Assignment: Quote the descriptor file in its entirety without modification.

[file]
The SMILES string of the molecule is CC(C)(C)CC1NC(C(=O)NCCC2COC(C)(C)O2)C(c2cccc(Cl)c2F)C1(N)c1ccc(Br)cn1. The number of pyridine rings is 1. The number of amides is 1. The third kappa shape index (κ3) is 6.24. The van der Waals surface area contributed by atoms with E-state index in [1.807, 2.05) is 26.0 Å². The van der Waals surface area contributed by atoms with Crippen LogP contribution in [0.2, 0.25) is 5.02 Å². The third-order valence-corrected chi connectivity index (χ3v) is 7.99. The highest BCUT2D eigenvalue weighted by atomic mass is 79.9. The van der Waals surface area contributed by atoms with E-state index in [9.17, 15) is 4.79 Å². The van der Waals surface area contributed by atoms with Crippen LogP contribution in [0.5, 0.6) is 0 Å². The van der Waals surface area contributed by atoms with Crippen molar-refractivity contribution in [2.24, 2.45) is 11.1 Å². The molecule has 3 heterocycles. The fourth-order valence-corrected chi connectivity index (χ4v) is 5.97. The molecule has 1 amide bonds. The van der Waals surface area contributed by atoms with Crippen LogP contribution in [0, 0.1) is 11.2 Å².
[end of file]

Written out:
The SMILES string of the molecule is CC(C)(C)CC1NC(C(=O)NCCC2COC(C)(C)O2)C(c2cccc(Cl)c2F)C1(N)c1ccc(Br)cn1. The number of pyridine rings is 1. The number of amides is 1. The third kappa shape index (κ3) is 6.24. The van der Waals surface area contributed by atoms with E-state index in [1.807, 2.05) is 26.0 Å². The van der Waals surface area contributed by atoms with Crippen LogP contribution in [0.2, 0.25) is 5.02 Å². The third-order valence-corrected chi connectivity index (χ3v) is 7.99. The highest BCUT2D eigenvalue weighted by atomic mass is 79.9. The van der Waals surface area contributed by atoms with E-state index in [9.17, 15) is 4.79 Å². The van der Waals surface area contributed by atoms with Crippen LogP contribution in [0.5, 0.6) is 0 Å². The van der Waals surface area contributed by atoms with Crippen molar-refractivity contribution in [2.24, 2.45) is 11.1 Å². The molecule has 3 heterocycles. The fourth-order valence-corrected chi connectivity index (χ4v) is 5.97. The molecule has 1 amide bonds. The van der Waals surface area contributed by atoms with Crippen LogP contribution in [0, 0.1) is 11.2 Å².